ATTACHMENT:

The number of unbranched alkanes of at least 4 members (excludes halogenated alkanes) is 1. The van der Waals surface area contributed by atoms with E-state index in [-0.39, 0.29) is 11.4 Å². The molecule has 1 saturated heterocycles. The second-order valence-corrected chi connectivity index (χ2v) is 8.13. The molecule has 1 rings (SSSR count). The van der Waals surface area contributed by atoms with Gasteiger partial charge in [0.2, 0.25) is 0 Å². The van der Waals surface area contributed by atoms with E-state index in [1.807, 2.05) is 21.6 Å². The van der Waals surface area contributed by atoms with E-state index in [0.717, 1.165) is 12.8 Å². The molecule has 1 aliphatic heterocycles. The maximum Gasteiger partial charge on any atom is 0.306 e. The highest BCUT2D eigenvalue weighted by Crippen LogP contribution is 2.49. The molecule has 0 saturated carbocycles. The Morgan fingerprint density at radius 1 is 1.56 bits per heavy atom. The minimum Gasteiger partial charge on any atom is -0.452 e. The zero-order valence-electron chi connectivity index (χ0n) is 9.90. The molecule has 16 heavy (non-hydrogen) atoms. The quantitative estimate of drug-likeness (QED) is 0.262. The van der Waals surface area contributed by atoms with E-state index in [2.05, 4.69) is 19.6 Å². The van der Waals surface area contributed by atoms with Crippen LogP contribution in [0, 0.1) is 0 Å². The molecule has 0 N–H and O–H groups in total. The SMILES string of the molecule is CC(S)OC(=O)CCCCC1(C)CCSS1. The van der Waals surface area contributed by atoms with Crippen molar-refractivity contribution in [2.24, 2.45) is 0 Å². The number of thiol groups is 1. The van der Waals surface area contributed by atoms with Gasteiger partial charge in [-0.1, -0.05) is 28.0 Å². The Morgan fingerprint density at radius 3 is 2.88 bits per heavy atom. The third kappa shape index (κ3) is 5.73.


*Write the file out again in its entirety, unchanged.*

The number of unbranched alkanes of at least 4 members (excludes halogenated alkanes) is 1. The van der Waals surface area contributed by atoms with E-state index in [-0.39, 0.29) is 11.4 Å². The molecule has 1 saturated heterocycles. The second-order valence-corrected chi connectivity index (χ2v) is 8.13. The molecule has 1 rings (SSSR count). The van der Waals surface area contributed by atoms with Gasteiger partial charge in [0.2, 0.25) is 0 Å². The van der Waals surface area contributed by atoms with E-state index in [1.807, 2.05) is 21.6 Å². The van der Waals surface area contributed by atoms with E-state index in [0.717, 1.165) is 12.8 Å². The molecule has 1 aliphatic heterocycles. The maximum Gasteiger partial charge on any atom is 0.306 e. The highest BCUT2D eigenvalue weighted by Crippen LogP contribution is 2.49. The molecule has 0 saturated carbocycles. The Morgan fingerprint density at radius 1 is 1.56 bits per heavy atom. The minimum Gasteiger partial charge on any atom is -0.452 e. The zero-order valence-electron chi connectivity index (χ0n) is 9.90. The molecule has 16 heavy (non-hydrogen) atoms. The quantitative estimate of drug-likeness (QED) is 0.262. The van der Waals surface area contributed by atoms with E-state index in [2.05, 4.69) is 19.6 Å². The van der Waals surface area contributed by atoms with Crippen LogP contribution in [0, 0.1) is 0 Å². The molecule has 0 N–H and O–H groups in total. The SMILES string of the molecule is CC(S)OC(=O)CCCCC1(C)CCSS1. The van der Waals surface area contributed by atoms with Crippen molar-refractivity contribution in [2.24, 2.45) is 0 Å². The number of thiol groups is 1. The van der Waals surface area contributed by atoms with Gasteiger partial charge in [-0.1, -0.05) is 28.0 Å². The Morgan fingerprint density at radius 3 is 2.88 bits per heavy atom. The third kappa shape index (κ3) is 5.73.